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Comparison to Other Methods

C-H functionalization is a rapidly developing field involving a variety of mechanistic paradigms. Insertions of carbenoids involve an "outer-sphere" mechanism in which the metal does not participate directly in the insertion event. Palladium-based methods, on the other hand, operate by an "inner-sphere" mechanism that involves insertion of the metal center into the reactive C-H bond.[16]

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When a synthesis warrants the use of a C-H insertion process, a choice between the intermolecular and intramolecular variants must be made. Because of site selectivity issues associated with the earliest C-H insertion reactions, intramolecular methods were developed before intermolecular methods. A variety of stereoselective and site-selective intramolecular C-H insertion methods exist. However, additional synthetic steps may be required to prepare tethered compounds for intramolecular reactions. The example below, from a synthesis of imperanene, gave higher yield and better stereoselectivity than the corresponding intermolecular insertion reaction in a related synthesis, but the synthesis involving intramolecular insertion required far more synthetic steps than the intermolecular route.[17][18]

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Experimental Conditions and Procedure

Typical Conditions

Intermolecular C-H insertion reaction should be carried out under an inert atmosphere using anhydrous conditions. Typically, a solution of the diazo compound is added slowly (dropwise) to a stirred solution of the catalyst and substrate. Great care should be taken when handling diazo compounds, as they are both toxic and explosive.

Example Procedure[4]

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A degassed solution of methyl phenyldiazoacetate (1 mmol) in anhydrous cyclohexane (10 mL) was added dropwise over 90 min to a stirred, degassed solution of Rh2(S-DOSP)4 (0.01 mmol) in anhydrous cyclohexane (5 mL) at 10º. The solution was stirred at 10º for an additional 15 min and then immediately warmed to ambient temperature. The solvent was removed under reduced pressure and the residue was purified by silica gel chromatography (98% petroleum ether/2% Et2O) to afford the product shown (80% yield): 95% ee (Chiralcel-OD, 99.4% hexane/0.6% 2-propanol, 1.0 mL/min, 254 nm; tR = 8.6 and 10.4 min); [α]23D = –35.1º (c 0.57, CDCl3); IR (neat) 3028, 2926, 2850, 1735, 1497 cm–1; 1H NMR (CDCl3) δ 7.31–7.22 (m, 5 H), 3.64 (s, 3 H), 3.22 (d, J = 10.6 Hz, 1 H), 203–1.97 (m, 1 H), 1.81–1.56 (m, 4 H); 1.32–1.01 (m, 5 H), 0.87–0.70 (m, 1 H).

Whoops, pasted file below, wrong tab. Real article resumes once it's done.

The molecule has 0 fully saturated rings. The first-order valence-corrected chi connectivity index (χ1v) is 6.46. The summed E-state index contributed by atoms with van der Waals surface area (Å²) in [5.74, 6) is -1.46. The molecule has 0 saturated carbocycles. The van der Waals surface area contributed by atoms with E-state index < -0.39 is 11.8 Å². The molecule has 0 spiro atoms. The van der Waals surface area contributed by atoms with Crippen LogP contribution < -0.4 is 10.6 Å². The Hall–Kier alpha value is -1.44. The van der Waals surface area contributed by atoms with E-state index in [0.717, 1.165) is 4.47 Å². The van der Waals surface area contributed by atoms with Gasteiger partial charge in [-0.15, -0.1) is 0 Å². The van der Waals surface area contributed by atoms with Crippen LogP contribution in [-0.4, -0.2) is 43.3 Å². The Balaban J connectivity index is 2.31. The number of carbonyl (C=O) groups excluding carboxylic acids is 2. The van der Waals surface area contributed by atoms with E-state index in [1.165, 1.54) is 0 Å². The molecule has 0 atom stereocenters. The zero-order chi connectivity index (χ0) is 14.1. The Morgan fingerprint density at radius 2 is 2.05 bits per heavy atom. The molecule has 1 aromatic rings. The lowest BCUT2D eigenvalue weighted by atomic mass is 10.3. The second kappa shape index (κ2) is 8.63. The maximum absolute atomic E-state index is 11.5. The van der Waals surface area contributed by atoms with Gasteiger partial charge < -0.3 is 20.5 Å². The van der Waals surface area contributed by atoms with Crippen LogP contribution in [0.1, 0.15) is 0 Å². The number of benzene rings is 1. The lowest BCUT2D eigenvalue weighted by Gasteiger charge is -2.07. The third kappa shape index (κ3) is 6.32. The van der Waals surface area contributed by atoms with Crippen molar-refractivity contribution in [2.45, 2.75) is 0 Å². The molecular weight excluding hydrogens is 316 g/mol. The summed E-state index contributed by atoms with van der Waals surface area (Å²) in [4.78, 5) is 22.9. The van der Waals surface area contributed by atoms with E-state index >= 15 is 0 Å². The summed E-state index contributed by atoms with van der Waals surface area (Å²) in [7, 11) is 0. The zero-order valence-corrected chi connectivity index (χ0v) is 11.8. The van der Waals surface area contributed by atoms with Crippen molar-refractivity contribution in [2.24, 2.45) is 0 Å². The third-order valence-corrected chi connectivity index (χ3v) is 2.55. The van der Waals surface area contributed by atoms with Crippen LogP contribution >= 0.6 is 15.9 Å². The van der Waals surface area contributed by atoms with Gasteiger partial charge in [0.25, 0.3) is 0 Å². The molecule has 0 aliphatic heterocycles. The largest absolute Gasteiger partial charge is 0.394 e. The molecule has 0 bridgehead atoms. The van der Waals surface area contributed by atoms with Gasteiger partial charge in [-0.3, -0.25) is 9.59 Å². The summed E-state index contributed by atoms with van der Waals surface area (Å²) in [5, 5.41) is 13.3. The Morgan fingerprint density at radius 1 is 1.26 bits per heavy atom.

References

  1. Davies, H. M. L.; Pelphrey, P. M.; Org. React. 2011, 75, 75. doi: (10.1002/0471264180.or075.02)
  2. (a) Davies, H. M. L.; Antoulinakis, E. G. Org. React. 2001, 57, 1. doi: (10.1002/0471264180.or057.01) (b) Charette, A. B.; Beauchemin, A. Org. React. 2001, 58, 1. doi: (10.1002/0471264180.or058.01)
  3. Nakamura, E.; Yoshikai, N.; Yamanaka, M. J. Am. Chem. Soc. 2002, 124, 7181.
  4. a b c Davies, H. M. L.; Jin, Q.; Ren, P.; Kovalevsky, A. Y. J. Org. Chem. 2002, 67, 4165.
  5. Davies, H. M. L.; Jin, Q. Proc. Natl. Acad. Sci. U.S.A. 2004, 101, 5472.
  6. Davies, H. M. L.; Antoulinakis, E. G. J. Organomet. Chem. 2001, 617, 47.
  7. a b Caballero, A.; Diaz-Requejo, M. M.; Belderrain, T. R.; Nicasio, M. C.; Trofimenko, S.; Perez, P. J. J. Am. Chem. Soc. 2003, 125, 1446.
  8. Diaz-Requejo, M. M.; Belderrain, T. R.; Nicasio, M. C.; Trofimenko, S.; Perez, P. J. J. Am. Chem. Soc. 2002, 124, 896.
  9. Muller, P.; Tohill, S. Tetrahedron 2000, 56, 1725.
  10. Davies, H. M. L.; Hodges, L. M.; Matasi, J. J.; Hansen, T.; Stafford, D. G. Tetrahedron Lett. 1998, 39, 4417.
  11. Davies, H. M. L.; Hansen, T.; Churchill, M. R. J. Am. Chem. Soc. 2000, 122, 3063.
  12. Davies, H. M. L.; Yang, J. Adv. Synth. Catal. 2003, 345, 1133.
  13. Davies, H. M. L.; Stafford, D. G.; Hansen, T.; Churchill, M. R.; Keil, K. M. Tetrahedron Lett. 2000, 41, 2035.
  14. Reddy, R. P.; Lee, G. H.; Davies, H. M. L. Org. Lett 2006, 8, 3437.
  15. Davies, H. M. L.; Hansen, T.; Hopper, D. W.; Panaro, S. A.; J. Am. Chem. Soc. 1999, 121, 6509.
  16. Desai, L. V.; Hull, K. L.; Sanford, M. S. J. Am. Chem. Soc. 2004, 126, 9542.
  17. Davies, H. M. L.; Jin, Q. Tetrahedron: Asymmetry 2003, 14, 941.
  18. Doyle, M. P.; Hu, W.; Valenzuela, M. V. J. Org. Chem. 2002, 67, 2954.